Updated: Mar 21
How do you know if you're making progress?
I recently read Adeline Halverson’s blog post “WHY DO I GET WORSE THE LONGER I PAINT” and because I frequently hear this question myself I asked Adeline for permission to share the article with you. I’m sure you will agree she tackles a lot of painting issues that need to be addressed.
Enjoy our guest blogger Adeline Halverson and don’t forget to leave her a comment below…
Has this happened to you? You did your first few paintings and you thought to yourself "Gee, I can do this. It looks OK. I need more practice, but I'm pleased with the results for a first try". And then, a few paintings later, all of a sudden the paintings look awful! Nothing seems to work, you've got ideas but can't seem figure out how to get them on canvas, the colours don't look right, you'd forgotten completely how to draw, etc. The longer you paint the worse you seem to get!
First of all, let me say, this is common. It happened to me, and to pretty much every artist I know. This can happen for two reasons:
1). You just think you're getting worse. Your eyes are getting much better at judging. With each painting you do, you see more, you understand more about how the paint works, you begin to study other artists more and judge yourself more harshly. As well as happening in the early stages, this can rear it's ugly head again any time during your career, when you're feeling a little short on ideas, when you're trying to work at a time when you're overtired, when you've done a little too much reading or studying of other artists and instead of spending time painting.
It's also common to take on bigger and bigger challenges. That can make it see like you're backsliding, even though you are learning and growing.
2). The second possibility is that you actually have gotten worse! Let me explain.
Because you can see more, you were noticing more colours and more values, particularly in the shadow areas and putting them there, and losing track of which areas are in light which areas are in shadow. Adding too much colour or using too light a value in the reflected light areas of shadows is one of the main problems painters have. Check the painting you're working on to make sure that the areas in shadow stay in shadow. Don't be seduced by too much light and colour, particularly in the shadow areas if your goal is to keep the image realistic. If you're having difficulty seeing this, snap a photo of your painting and either print it out in black-and-white or change it to black-and-white (the camera on your phone, if you have one, should do this) and check your values.
If you're studying the work of too many other artists you might be losing "yourself" and instead trying to emulate someone else and missing the mark. If you're going to experiment, try to pick one thing at a time, for example:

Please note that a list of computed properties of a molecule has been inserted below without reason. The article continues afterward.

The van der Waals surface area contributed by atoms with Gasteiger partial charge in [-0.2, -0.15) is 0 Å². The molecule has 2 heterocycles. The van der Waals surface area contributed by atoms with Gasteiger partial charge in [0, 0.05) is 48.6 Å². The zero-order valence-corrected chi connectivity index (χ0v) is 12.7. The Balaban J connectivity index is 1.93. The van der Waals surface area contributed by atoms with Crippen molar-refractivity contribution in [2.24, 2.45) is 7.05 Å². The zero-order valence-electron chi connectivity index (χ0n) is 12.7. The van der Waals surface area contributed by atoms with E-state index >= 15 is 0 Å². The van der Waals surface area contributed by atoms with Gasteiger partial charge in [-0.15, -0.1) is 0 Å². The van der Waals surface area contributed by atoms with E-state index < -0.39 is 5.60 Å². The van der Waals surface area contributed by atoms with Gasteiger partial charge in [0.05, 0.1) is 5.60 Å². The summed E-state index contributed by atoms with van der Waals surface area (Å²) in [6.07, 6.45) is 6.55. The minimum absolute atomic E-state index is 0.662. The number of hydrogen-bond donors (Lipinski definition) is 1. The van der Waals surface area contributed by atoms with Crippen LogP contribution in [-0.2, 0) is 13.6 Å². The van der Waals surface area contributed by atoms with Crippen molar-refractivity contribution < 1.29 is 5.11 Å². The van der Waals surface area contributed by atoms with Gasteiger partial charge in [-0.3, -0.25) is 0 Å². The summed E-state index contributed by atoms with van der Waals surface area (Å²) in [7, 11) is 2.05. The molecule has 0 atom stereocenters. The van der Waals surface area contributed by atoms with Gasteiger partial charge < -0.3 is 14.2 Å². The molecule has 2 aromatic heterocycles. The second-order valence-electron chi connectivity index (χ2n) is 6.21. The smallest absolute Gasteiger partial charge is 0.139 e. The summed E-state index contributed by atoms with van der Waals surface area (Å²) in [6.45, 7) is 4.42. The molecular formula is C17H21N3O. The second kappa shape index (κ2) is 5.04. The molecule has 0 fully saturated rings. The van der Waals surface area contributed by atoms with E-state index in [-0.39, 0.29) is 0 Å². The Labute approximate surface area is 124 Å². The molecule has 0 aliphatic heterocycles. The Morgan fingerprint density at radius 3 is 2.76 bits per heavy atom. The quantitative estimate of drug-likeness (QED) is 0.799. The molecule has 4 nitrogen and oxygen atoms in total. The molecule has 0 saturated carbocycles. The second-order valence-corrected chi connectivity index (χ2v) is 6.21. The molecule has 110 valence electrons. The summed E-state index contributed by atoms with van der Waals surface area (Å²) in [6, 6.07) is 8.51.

in this painting I am going to work on keeping strong contrast between light and shadow
in this painting I'm going to try working with a really limited palette
in this painting I'm going to concentrate on establishing a distinct centre of interest.
Give yourself a focus and it will be a little easier to grow, one step at a time. Rome wasn't built in a day!
With any of these problems, the main solution is to paint. Forget about reading art books and magazines for a while if that's your issue. If a painting hasn't turned out the way you like, set it aside for a few days and then look at it with fresh eyes. You may see an easy fix to the problem you are having. You don't necessarily have to go back to painting on it (there's nothing wrong with moving on to the next one and just calling it a learning experience).
Give yourself time to learn and grow, no matter which stage you are at in your painting journey. We all have ups and downs. Some days things just flow, and some days you're completely stuck.
Many of the artists I know, even long time professionals, are currently going through an evolution, a time of change, a feeling that what used to work doesn't anymore. It seems to be something in the air this year! If that's the case, rest if you need to, but continue to explore. Try little paintings. Experiment with a different medium. Play and put the joy back in your work. Take a break if you need to. Or replenish your spirit first and then come back to the easel.
Most challenges with painting can be overcome by simply painting. You can read, study, take workshops etc. but ultimately, you have to learn how you apply the paint, how the world in front of you translates for you. It's different for everyone. Keep painting. It'll all work out. You will improve. Trust me.
Adeline Halvorson Artist Bio
Adeline Halvorson knew at an early age that she wanted to be an artist. In her rural upbringing, animals, especially horses, played a very important role. Her entire working life has been dedicated to her art career. Through experimentation, endless reading and hours of practice, she continually hones her techniques in acrylic or oil.
She spends most of her time researching and creating the paintings she markets to a growing group of collectors. She enjoys the variety of diverse subjects - floral, still life, dogs, or a childhood scene, and most often, her favourite equine subject matter. Years of riding and grooming horses has given Halvorson a knowledge of anatomy and muscle movement that her painting skills bring to life on the canvas. The shapes and movement of muscle, variety and texture of harness and trappings, as well as the horse and its interaction with its human counterparts provide endless artistic inspiration for one who grew up with a love for one of the world’s most beautiful animals.